This story originally featured as "Heir of Tradition" in The White Book - Volume 3 (2005)
The Mount Juliet estate on the banks of the River Nore in County Kilkenny has long been considered one of the finest properties in Ireland. During the 18th century, the Earl of Carrick built a splendid mansion on the estate and named it for his wife, Juliet Boyle. Today the demesne comprises 1500 acres of rolling parkland with the celebrated Ballylinch Stud, a championship golf course and some of the best angling waters in Ireland. Small wonder that the location has given rise to a series of striking new homes in the sunny south east.
Designed by Dublin architects Campbell Conroy & Hickey, the classical house is situated adjacent to the celebrated Jack Nicklaus designed golf course. The interior is principally the work of local Kilkenny designer Suzanne Freeman. On the basis this was the owner's second home, Freeman's brief was simply to create an environment that complimented the classical lines of the house yet allowed for practical, functional, leisurely living.
The narrow entrance hall is dominated by an enormous, yet refreshingly understated, mural by Dun Laoghaire artist Jane Willoughby. The mural, which reaches up to the full 3.5 metre height of the ceiling, depicts miscellaneous Italian landscapes and speaks of serene and pastoral times. A cool, flagstone floor leads the length of the hall with doorways leading to the kitchen, drawing room and library. The kitchen is a fine airy space, created by Seabury of Naas, with granite tabletops and warm walls of plantation beige. Daylight floods in through a series of large south-facing windows, swathed in lush fabrics by Nina Campbell provided by Ormond Soft Furnishings of Carrick-on-Suir. Peter Johnson Interiors designed the drawing room and library. Belle Cheminee of Dublin's Capel Street installed all fireplaces.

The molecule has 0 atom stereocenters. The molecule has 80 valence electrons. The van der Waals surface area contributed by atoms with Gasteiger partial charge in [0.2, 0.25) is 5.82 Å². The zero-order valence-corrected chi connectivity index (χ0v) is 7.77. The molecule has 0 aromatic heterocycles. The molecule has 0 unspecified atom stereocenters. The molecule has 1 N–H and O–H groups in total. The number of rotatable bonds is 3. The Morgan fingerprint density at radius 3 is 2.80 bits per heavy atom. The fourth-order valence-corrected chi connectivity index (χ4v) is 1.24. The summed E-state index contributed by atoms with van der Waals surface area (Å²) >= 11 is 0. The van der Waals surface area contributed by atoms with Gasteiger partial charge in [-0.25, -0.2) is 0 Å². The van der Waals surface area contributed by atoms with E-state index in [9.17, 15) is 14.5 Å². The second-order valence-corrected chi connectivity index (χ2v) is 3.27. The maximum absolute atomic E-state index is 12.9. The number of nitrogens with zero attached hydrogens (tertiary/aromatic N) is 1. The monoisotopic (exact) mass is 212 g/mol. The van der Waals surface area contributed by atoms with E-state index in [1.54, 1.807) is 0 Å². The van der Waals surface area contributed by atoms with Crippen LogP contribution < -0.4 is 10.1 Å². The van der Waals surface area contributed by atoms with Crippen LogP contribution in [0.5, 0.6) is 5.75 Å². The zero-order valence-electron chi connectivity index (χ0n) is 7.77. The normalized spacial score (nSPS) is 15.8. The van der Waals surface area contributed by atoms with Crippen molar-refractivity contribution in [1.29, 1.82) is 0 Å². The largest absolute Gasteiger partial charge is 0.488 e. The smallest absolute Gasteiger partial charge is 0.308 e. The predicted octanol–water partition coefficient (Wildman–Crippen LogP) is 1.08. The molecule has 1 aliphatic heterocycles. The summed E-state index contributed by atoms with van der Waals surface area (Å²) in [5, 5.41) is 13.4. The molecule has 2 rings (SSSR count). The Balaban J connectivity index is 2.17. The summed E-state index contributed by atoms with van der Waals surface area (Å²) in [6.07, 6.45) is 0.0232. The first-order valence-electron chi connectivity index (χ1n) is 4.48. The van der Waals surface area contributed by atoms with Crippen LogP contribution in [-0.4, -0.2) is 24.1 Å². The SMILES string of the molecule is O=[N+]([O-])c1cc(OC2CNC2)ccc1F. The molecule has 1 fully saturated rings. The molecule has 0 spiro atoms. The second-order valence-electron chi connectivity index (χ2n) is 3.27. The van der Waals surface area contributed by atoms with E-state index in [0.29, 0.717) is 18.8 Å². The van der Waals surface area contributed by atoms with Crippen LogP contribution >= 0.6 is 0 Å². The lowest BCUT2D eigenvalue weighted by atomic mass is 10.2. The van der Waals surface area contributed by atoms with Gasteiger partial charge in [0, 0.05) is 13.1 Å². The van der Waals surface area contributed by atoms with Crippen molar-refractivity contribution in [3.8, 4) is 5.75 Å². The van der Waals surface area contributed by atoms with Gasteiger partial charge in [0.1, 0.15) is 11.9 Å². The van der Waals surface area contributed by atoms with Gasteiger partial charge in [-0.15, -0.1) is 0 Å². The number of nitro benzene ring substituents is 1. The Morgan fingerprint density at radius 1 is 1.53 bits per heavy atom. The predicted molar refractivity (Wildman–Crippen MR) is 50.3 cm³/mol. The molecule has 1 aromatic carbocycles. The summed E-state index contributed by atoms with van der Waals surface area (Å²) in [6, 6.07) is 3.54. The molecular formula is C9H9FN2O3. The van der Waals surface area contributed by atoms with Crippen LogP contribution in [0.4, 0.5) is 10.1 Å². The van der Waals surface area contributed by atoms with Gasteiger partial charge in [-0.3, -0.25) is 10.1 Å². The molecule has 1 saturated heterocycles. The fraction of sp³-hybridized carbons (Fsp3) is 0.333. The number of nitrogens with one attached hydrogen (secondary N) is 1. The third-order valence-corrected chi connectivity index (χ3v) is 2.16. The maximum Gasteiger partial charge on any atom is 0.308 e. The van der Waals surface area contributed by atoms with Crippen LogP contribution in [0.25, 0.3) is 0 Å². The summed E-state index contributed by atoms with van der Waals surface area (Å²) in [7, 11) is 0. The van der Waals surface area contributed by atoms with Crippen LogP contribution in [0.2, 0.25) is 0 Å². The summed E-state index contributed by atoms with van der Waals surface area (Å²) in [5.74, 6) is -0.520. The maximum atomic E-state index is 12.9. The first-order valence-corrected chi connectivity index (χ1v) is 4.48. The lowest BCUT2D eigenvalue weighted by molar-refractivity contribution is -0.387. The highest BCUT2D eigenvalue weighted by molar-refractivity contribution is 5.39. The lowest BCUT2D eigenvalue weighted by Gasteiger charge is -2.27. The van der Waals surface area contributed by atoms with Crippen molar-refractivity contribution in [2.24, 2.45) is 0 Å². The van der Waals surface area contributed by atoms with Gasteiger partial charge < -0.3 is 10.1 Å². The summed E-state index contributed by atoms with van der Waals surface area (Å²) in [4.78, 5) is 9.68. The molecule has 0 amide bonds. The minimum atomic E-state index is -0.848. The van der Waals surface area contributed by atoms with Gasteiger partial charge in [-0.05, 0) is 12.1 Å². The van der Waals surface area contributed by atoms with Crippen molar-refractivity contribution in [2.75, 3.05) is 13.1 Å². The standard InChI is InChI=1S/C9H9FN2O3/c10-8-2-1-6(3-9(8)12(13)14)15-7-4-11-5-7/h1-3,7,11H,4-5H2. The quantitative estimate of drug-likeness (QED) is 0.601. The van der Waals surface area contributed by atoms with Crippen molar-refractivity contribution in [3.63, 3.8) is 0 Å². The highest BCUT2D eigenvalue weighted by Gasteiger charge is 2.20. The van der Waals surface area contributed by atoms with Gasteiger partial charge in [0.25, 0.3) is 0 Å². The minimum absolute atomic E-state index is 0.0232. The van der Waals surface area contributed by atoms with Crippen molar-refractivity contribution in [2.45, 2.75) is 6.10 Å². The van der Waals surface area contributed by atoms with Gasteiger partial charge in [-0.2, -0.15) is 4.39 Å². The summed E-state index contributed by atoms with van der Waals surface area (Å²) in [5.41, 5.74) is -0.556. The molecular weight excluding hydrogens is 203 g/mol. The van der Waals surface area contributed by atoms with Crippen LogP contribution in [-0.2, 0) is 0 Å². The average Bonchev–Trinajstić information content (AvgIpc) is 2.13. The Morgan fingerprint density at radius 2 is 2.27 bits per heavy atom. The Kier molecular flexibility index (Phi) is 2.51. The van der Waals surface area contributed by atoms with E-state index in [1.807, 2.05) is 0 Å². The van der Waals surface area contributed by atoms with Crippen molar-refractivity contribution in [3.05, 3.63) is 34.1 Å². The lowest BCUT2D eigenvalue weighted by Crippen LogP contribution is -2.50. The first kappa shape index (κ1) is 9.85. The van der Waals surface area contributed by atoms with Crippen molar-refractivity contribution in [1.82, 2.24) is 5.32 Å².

But this house really gathers momentum when one advances up the mahogany staircase to the bedrooms. Freeman has clearly enjoyed herself here, combining her own endearing ideas of comfort with colourful fabrics by GP Baker, Robert Allen and Nina Camblell, wallpapers by Zoffany & Sanderson and Colefax & Fowler and carpets from Brintons and Ulster. The children's room is a particularly jovial affair, the white wooden bunk bed inviting memories of JM Barrie and twirling Tinkerbells. Wardrobes by Seabury are discreetly tucked into arched walls. The essence of summer is captured in yellow French silk curtains bursting like sunshine across a guestroom. In the master bedroom, a velvet carpet provides delicious warmth for naked toes while pure silk curtains by Christian Fischbacher imbibes the room with a style reminiscent of the once busy bedrooms of Versailles.
An exterior balcony, running directly from the master bedroom to the children's quarters connects, beholds a sweeping panorama of lush green farmland slowly rising to the smooth contours of the Comeragh Mountains to the south. Old woodlands and new plantations cascade across the skyline. Gravel avenues bordered with railway sleepers and horses grazing by posts and railing further enhance the rusticity. There is a tremendous sense of space here and Freeman has been careful to allow that spatial ambience to run free throughout the house itself.
Suzanne Freeman, No. 1, The Parade, Kilkenny.
Tel: 086-6025514. E: firstname.lastname@example.org
Photography: James Fennell
Words: Turtle Bunbury
Assistant Wordsmith: Ally Moore